What is a 'Hara-Kiri Swap'

A hara-kiri swap is an interest rate or cross-currency swap devoid of profit potential for the originator. The term became popular in the 1980s when Japanese banks and brokers were offerings very attractive rates in order to obtain business from mostly foreign companies. In Japan, hara-kiri is a form of slow ritual suicide. The swaps were dubbed hara-kiri because not making a profit on these types of transactions was viewed as financial suicide. 

Breaking Down the 'Hara-Kiri Swap'

Hara-kiri swaps provide no intrinsic benefits to the parties that offer them, but there are extrinsic benefits to consider. Offering an attractive swap to a large company may induce them to deal with your bank. This could open up opportunities to profit elsewhere, including underwriting new issues, loans, banking fees, insurance policies, and the list goes on. The danger to the offering party is that savvy investors will take advantage of the hara-kiri swap without providing profitable business elsewhere. 

How Hara-Kiri Swaps Work

Hara-kiri swaps work like other currency or interest rate swaps. The difference is that with a hara-kiri swap, the rate offered by the originator is more attractive than what is available in the marketplace. For example, the swap originator may offer higher interest payments to the other party than what other banks are offering, or they may offer a more attractive exchange rate on currencies. Such actions reduce the profit margin of the bank, making it less likely they will profit or benefit directly from the transaction.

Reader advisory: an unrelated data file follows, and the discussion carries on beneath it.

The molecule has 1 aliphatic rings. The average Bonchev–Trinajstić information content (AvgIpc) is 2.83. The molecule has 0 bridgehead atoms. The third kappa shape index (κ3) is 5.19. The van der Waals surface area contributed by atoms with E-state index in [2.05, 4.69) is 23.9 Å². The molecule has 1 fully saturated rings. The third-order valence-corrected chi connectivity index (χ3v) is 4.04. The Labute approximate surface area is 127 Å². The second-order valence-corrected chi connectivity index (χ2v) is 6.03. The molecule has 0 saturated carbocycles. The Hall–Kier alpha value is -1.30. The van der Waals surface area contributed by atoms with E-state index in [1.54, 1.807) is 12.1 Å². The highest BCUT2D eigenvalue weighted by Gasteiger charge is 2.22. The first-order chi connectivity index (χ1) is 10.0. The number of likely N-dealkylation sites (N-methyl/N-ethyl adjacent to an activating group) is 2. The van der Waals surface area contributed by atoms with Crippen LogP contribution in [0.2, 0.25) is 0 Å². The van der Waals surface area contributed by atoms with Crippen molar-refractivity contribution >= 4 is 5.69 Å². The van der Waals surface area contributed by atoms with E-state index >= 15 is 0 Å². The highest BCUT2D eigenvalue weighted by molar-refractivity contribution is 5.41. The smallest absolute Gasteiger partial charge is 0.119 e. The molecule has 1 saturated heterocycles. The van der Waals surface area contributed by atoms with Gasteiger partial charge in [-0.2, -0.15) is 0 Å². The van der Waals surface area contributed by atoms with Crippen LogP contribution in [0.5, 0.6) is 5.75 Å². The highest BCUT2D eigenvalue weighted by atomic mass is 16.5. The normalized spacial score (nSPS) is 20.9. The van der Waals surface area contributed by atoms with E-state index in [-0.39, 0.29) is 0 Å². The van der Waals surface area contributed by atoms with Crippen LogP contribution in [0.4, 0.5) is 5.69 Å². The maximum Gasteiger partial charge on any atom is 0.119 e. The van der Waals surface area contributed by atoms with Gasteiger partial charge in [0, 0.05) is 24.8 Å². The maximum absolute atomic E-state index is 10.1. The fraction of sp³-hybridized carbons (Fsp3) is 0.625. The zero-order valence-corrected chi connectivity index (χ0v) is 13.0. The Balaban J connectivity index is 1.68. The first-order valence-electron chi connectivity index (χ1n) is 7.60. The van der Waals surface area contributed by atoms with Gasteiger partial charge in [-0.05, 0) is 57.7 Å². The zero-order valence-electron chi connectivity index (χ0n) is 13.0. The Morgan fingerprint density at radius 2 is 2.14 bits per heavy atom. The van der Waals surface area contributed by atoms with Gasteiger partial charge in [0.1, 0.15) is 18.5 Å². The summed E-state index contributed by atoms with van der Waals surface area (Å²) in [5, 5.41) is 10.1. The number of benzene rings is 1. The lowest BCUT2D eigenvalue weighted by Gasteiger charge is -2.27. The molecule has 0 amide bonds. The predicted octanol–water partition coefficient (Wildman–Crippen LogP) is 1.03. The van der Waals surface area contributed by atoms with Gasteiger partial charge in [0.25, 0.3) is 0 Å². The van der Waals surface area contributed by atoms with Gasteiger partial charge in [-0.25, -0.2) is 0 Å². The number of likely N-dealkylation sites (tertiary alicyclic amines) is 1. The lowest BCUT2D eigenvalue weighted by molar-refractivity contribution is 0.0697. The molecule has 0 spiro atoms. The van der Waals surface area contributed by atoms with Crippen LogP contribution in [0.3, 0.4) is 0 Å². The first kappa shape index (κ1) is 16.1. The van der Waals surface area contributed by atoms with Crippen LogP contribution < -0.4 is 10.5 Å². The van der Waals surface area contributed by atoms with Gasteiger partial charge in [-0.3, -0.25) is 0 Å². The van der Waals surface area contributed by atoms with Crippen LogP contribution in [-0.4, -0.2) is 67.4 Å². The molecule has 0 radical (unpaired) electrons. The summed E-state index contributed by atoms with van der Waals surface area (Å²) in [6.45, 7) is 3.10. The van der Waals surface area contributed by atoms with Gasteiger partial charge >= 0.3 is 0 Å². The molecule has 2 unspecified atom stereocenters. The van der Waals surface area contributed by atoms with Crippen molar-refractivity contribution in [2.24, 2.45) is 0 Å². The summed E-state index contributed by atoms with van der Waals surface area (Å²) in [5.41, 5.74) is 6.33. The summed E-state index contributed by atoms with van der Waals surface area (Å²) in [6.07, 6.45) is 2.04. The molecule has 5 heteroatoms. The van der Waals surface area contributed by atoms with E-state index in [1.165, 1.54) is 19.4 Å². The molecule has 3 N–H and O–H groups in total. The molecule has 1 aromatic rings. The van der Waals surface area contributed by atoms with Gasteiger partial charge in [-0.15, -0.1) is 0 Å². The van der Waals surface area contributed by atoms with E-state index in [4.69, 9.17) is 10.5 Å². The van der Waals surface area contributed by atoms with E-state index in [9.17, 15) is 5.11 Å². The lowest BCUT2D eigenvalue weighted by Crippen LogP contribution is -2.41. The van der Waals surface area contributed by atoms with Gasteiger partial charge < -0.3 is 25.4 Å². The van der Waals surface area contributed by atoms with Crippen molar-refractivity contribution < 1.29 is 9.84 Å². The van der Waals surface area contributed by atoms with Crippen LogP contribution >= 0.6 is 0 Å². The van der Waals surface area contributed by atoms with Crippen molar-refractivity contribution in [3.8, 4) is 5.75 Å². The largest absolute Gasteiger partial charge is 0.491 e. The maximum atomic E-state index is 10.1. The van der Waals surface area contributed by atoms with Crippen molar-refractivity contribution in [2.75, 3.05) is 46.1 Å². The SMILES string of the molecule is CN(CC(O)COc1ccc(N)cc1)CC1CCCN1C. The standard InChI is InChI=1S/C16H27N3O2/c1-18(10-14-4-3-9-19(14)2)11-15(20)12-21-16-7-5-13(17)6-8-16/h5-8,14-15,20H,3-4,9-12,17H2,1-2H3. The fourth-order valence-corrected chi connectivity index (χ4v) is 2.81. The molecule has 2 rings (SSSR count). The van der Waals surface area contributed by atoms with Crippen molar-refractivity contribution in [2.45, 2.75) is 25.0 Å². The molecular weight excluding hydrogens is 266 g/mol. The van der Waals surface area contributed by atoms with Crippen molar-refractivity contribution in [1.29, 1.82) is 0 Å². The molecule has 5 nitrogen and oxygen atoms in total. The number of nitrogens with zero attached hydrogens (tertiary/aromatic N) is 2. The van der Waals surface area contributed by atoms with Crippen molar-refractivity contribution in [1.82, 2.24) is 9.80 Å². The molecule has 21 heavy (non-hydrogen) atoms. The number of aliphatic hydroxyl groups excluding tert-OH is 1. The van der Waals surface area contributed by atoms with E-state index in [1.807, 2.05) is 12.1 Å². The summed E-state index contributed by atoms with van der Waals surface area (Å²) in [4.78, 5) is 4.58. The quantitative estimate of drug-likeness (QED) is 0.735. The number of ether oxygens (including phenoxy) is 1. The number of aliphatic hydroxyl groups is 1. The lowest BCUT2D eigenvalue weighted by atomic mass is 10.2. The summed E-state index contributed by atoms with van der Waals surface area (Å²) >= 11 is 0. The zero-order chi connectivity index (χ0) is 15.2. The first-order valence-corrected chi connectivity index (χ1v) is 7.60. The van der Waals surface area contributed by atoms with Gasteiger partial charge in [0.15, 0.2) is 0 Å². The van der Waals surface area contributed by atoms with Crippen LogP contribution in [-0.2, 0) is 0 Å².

Such swaps are traded over the counter (OTC), and in this case often directly marketed by a bank or brokerage to potential clients. With OTC transactions the parties can negotiate the terms they want from the swap. In this way, the originator could set maximum and minimum rates they will pay/receive, essentially guaranteeing the other party will come out even (worst case) or ahead (best case) on the swap. With fluctuating exchange rates and interest rates, and potentially huge sums of money involved in these typically institutional transactions, if markets go the wrong way it could mean big losses or missed profit potential for the bank or broker.

Hara-kiri swaps were most popular in Japanese yen related swaps. Their popularity declined as Japanese banks expanded into Europe, and therefore no longer needed to try to entice foreign businesses to do business in Japan. Also, the Japanese stock market started crashing in the early 90s, putting stress on the banks and the economy.

  1. Swap Bank

    A swap bank is an institution that acts as a broker to two unnamed ...
  2. Liability Swap

    A liability swap is a financial derivative in which two parties ...
  3. Foreign Currency Swap

    A foreign currency swap is an agreement to exchange currency ...
  4. Swap Curve

    A swap curve identifies the relationship between swap rates at ...
  5. Reverse Swap

    A reverse swap is an exchange of cash flow streams that undoes ...